Sewell - A Bedfordshire Hamlet
by Eric Sewell
This article was originally published in the July 2000 edition of Soul Search, the journal of The Sole Society.
The earliest appearance of the Sewell surname in its modern spelling, except maybe for an additional 'e' at the end, is in the Domesday Survey of 1086. Four places are named SEWELLE in the Latin text, but only in the case of Bedfordshire does it seem to be associated with a family surname that frequently appears in the records.
The hamlet of SEWELL is on the north slope of the Chilterns in the parish of Houghton Regis and on the edge of Dunstable. Adjacent to the hamlet is a Stone Age earthwork known as Maiden Bower. At Dunstable (Durocobrivae), the Romans founded a settlement where the A5 (Watling Street) crosses the Icknield Way. In 1131 Henry 1 established an Augustinian Priory at Dunstable.
According to the Domesday Survey, SEWELL was situated in the Manshead Hundred, and within the manor of Houghton Regis which belonged to Edward the Confessor (1042-1066). Before 1086, the SEWELL estate covered 3 hides (about 360 acres). Edith, Edward’s queen, gave SEWELL to Walraven one of her retinue. It survived as a separate manor for only a short time because, as the Domesday record shows, Ralph Tallebosc (Tallboys), the post-Conquest sheriff of the county, returned SEWELL to the manor of Houghton. There is no written evidence of SEWELL again being regarded as a separate manor before the 16th century.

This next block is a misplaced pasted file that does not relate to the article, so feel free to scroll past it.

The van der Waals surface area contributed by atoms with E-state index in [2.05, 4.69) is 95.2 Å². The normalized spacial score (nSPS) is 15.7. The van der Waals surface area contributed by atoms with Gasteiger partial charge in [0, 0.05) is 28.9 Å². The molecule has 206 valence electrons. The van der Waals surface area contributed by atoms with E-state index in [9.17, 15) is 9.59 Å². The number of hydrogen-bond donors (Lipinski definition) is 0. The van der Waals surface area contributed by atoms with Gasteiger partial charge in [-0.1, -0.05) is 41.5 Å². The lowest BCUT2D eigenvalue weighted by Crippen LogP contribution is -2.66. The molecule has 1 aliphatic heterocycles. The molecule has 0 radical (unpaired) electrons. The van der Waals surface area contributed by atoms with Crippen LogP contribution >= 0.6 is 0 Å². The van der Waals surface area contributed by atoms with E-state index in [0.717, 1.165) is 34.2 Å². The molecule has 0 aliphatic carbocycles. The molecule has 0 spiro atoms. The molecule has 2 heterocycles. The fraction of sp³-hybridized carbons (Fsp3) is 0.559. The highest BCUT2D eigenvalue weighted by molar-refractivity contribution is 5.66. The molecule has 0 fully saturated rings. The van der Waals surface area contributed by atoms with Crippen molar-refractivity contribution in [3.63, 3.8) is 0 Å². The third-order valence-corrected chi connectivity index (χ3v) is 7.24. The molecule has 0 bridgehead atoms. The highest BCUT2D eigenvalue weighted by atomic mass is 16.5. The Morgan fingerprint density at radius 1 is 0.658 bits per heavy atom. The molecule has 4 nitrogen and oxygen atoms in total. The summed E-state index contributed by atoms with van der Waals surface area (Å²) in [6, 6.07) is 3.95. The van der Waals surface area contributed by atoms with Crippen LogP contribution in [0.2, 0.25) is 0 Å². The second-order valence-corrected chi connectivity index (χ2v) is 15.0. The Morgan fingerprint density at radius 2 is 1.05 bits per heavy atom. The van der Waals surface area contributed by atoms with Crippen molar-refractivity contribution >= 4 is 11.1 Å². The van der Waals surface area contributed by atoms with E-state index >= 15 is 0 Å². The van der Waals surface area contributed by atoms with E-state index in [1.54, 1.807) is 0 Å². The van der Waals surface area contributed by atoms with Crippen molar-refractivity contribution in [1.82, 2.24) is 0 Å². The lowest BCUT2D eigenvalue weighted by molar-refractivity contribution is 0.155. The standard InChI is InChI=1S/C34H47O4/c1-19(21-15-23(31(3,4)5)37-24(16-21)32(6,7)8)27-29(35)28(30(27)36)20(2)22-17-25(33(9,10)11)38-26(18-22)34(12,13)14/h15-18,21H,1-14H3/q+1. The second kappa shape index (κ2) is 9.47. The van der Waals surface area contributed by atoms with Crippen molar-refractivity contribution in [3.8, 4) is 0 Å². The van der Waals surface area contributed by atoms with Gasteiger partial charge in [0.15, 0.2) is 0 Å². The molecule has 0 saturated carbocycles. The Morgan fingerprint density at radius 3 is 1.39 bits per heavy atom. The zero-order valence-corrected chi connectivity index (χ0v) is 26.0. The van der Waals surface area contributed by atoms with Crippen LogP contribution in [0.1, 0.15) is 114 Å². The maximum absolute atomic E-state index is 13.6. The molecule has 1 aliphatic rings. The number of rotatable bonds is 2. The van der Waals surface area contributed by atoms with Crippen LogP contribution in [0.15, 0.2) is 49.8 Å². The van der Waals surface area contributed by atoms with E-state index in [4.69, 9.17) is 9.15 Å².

The accepted view is that the place-name SEWELL is derived from the locality having ‘seven wells’. Given its position on the Chiltern escarpment this seems to be a reasonable explanation, although only one ancient well seems to have been discovered.
The association of the hamlet with a family named Sewell , tenants of the manor of Houghton, seems to be in little doubt. There are many references in the public records between 1247 and 1473. Most are clearly related to SEWELL hamlet or the immediate area, but others are more speculative - particularly those relating to John de Sewell and his connections with the Earl of Stafford (see the Soul Search article on Sewell Heraldry). The documents suggest a family of minor rank but of sufficient importance to be mentioned in the annals.
Roll of the Justices of Eyre, 1247
Dunstable: Alexander son of Peter de Sewell - for assault.
Dunstable: Henry, son of Alexander de Sewell - pledge.
Dunstable: John son of Robert de Sewell - pledge
Dunstable: Herbert de Sewell & William de Sewell - pledges
Dunstable: Geoffrey de Sewell - pledge.
Dunstable: John de Sewell - oath
Dunstable: Robert de Sewelle - pledge
Manshead Hundred: John de Seuewell - juror.
Annales Monastici [Rolls Series]
1288. Walter de Sewell refused admission to Dunstable Priory because he was too unlearned and inclined to levity.
Bishop of Lincoln’s Rolls
1290. Eversholt: Henry de Sewell presented to the living.
1291. Woburn Abbey: Geoffrey de Sewell - priest in religious orders.
Catalogue of Ancient Deeds (PRO)
1295: Houghton: John Sewell - proved his right to hunt in Buckwood .
1298: Sewell: John, son of Peter de Sewelle - grant of messuage in the hamlet of Sewell.